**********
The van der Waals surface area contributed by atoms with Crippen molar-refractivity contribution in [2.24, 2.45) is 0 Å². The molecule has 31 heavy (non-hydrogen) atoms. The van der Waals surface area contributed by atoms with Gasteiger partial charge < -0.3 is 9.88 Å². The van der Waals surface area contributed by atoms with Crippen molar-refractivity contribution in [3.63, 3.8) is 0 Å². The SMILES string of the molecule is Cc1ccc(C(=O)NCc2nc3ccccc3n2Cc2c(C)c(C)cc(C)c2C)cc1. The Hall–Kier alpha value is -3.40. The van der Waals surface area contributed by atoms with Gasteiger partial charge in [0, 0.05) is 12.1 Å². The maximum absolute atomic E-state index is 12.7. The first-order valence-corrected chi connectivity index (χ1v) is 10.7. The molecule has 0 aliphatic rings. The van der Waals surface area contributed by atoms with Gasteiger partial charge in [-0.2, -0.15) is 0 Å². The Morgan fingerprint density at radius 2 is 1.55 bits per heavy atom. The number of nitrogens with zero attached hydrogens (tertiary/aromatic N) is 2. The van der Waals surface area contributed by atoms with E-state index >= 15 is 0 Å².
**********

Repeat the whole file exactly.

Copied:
The van der Waals surface area contributed by atoms with Crippen molar-refractivity contribution in [2.24, 2.45) is 0 Å². The molecule has 31 heavy (non-hydrogen) atoms. The van der Waals surface area contributed by atoms with Gasteiger partial charge < -0.3 is 9.88 Å². The van der Waals surface area contributed by atoms with Crippen molar-refractivity contribution in [3.63, 3.8) is 0 Å². The SMILES string of the molecule is Cc1ccc(C(=O)NCc2nc3ccccc3n2Cc2c(C)c(C)cc(C)c2C)cc1. The Hall–Kier alpha value is -3.40. The van der Waals surface area contributed by atoms with Gasteiger partial charge in [0, 0.05) is 12.1 Å². The maximum absolute atomic E-state index is 12.7. The first-order valence-corrected chi connectivity index (χ1v) is 10.7. The molecule has 0 aliphatic rings. The van der Waals surface area contributed by atoms with Gasteiger partial charge in [-0.2, -0.15) is 0 Å². The Morgan fingerprint density at radius 2 is 1.55 bits per heavy atom. The number of nitrogens with zero attached hydrogens (tertiary/aromatic N) is 2. The van der Waals surface area contributed by atoms with E-state index >= 15 is 0 Å².